IMDb Rating: 6.6/10
PG-13 | 2h 3min | Adventure, Drama | 19 Sep 2019 (New Zealand) | Movie
Rotten Tomatoes Rating: 86 % Fresh (Critics), 40% Rotten (Audience)
Director: James Gray
Writer: James Gray, Ethan Gross
Stars: Brad Pitt, Tommy Lee Jones, Ruth Negga
Movie Tagline: “The Answers We Seek Are Just Outside Our Reach”
IMDb summary: Astronaut Roy McBride undertakes a mission across an unforgiving solar system to uncover the truth about his missing father and his doomed expedition that now, 30 years later, threatens the universe.
I toiled to write this review for more than a day. I decided I had to see it more than once to fully understand the magnitude of the message that this film delivered. I am not sure that I’ve fully grasped all the concepts explored in the movie, but there is one that seemed to hit home a lot harder than expected, and that is the almost claustrophobic feeling of abandonment. I’ll work my way back around to this a little later on.
James Gray has produced a heavy hitter with Ad Astra, and he has none other than Brad Pitt hitting the ball right on out of the ballpark for him. Not only is this one of the best films I’ve seen this year, but Brad Pitt’s portrayal of Astronaut Roy McBride is out of this world (no pun intended).
Ad Astra is a touching, moving and at some moments uncomfortable film to watch. It’s both exhilarating and melancholy all at once, with some scenes interlocking with each other in a beautiful synergy.
Brad Pitt is both narrator and guide as Roy McBride, who has to face the painful abandonment of his past by his father, esteemed Doctor and Astronaut Clifford McBride, played by Tommy Lee Jones. When he is tasked with the near-impossible feat of searching for a father he thought was long gone, the journey he undertakes is one that wreaks havoc on him physically, mentally and emotionally. Not only has Roy dedicated his life to the exploration of space, just like his father before him, but Roy also shares a lot of the less desirable character traits of his father. Part of his journey into space to find a father he thought was dead is also a journey inward into the painful memories of an absent father. Roy McBride, now an adult, still doesn’t know who his father is or who he has become.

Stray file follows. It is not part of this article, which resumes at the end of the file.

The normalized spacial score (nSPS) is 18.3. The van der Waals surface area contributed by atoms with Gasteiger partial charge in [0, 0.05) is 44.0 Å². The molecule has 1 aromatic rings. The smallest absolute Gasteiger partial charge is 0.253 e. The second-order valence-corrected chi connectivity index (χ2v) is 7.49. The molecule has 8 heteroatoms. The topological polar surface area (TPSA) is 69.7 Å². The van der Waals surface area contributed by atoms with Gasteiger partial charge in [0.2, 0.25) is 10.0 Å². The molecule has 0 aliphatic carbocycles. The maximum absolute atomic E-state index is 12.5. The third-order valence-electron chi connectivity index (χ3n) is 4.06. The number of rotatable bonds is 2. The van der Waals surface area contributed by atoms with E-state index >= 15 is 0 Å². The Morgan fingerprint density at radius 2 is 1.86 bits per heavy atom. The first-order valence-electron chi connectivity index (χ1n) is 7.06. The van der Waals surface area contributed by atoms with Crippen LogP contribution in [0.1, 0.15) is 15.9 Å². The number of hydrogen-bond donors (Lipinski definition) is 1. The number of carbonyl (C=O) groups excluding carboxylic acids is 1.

The cinematography of this film is stunning. James Gray went all in, delivering a movie that explores the darkest reaches of space in all its beauty, with a very down-to-earth and realistic slant.
In that respect, I put this film right up there with Gravity and Interstellar.
There is something about the recurring theme in the film that looks at the vastness of space, and the unknown, and how this can relate to someone on a personal level. That a person can be alone for vast periods and not feel lost entirely is carefully examined with the sad yet hopeful eyes of Roy who, unlike his father, changes the course of his life after realizing what his father for all those years, could not.
Ad Astra is a movie you should go into entirely open. It honestly took me by surprise in the best way possible.
See it if you love space films and emotional journeys as Ad Astra beautifully intertwines both themes throughout the film.
Originally posted on my blog TBQ